The patients were awakened from anesthesia in the operating room, and were followed up in the surgical intensive care unit until their general conditions stabilized. The chest tube was withdrawn once the discharge dropped below 300 mL per day. The histopathologic evaluations of patients who were operated on due to primary NLCLC were performed according to the 8th edition of the TNM classification (7).

Mortality and morbidity were defined as incidences occurring during post-surgery hospitalization and within the postoperative 30 days. Morbidities included respiratory failure, hemothorax, BPF, pyothorax, arrhythmia, and wound infections. Patients with a malignant disease were followed up in collaboration with the department of oncology during the postoperative period. Our postoperative treatment policy for patients with stage IIA.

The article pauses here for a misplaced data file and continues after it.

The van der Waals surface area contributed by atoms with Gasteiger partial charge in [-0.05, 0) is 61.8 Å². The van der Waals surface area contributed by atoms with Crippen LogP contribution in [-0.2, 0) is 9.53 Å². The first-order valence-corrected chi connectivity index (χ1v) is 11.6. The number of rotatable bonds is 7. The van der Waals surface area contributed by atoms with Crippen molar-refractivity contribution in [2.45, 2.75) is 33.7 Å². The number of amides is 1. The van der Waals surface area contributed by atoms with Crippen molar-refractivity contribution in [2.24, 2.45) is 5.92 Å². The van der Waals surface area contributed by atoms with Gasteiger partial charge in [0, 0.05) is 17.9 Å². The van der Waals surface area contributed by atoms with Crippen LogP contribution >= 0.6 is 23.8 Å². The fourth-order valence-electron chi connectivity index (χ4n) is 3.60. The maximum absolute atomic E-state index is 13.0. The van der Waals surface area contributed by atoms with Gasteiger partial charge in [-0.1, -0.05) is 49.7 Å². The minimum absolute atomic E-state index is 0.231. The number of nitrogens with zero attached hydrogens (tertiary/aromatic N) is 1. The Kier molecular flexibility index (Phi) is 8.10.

IIIB NLCLC is to be administered only in adjuvant chemotherapy. In the presence of chest wall invasion and N2 disease, radiotherapy is also administered in addition to chemotherapy. Patients were followed up with thoracic CT scans and physical examinations every three months for the first two years, and every six months after that.

Statistical Analysis

Descriptive statistics were used for the demographic and clinical data. A chi-square test was used to evaluate the relationship between categorical variables, and a Student’s t-test, Mann-Whitney U test, and Kruskal-Wallis test were used to evaluate continuous variables. A Kaplan-Meier test was used for the survival analysis, and a log-rank test was used to compare factors. A p-value below 0.05 was considered statistically significant in the study. The SPSS software package (version 22, SPSS Inc., Chicago, IL, USA) was used for the statistical analysis.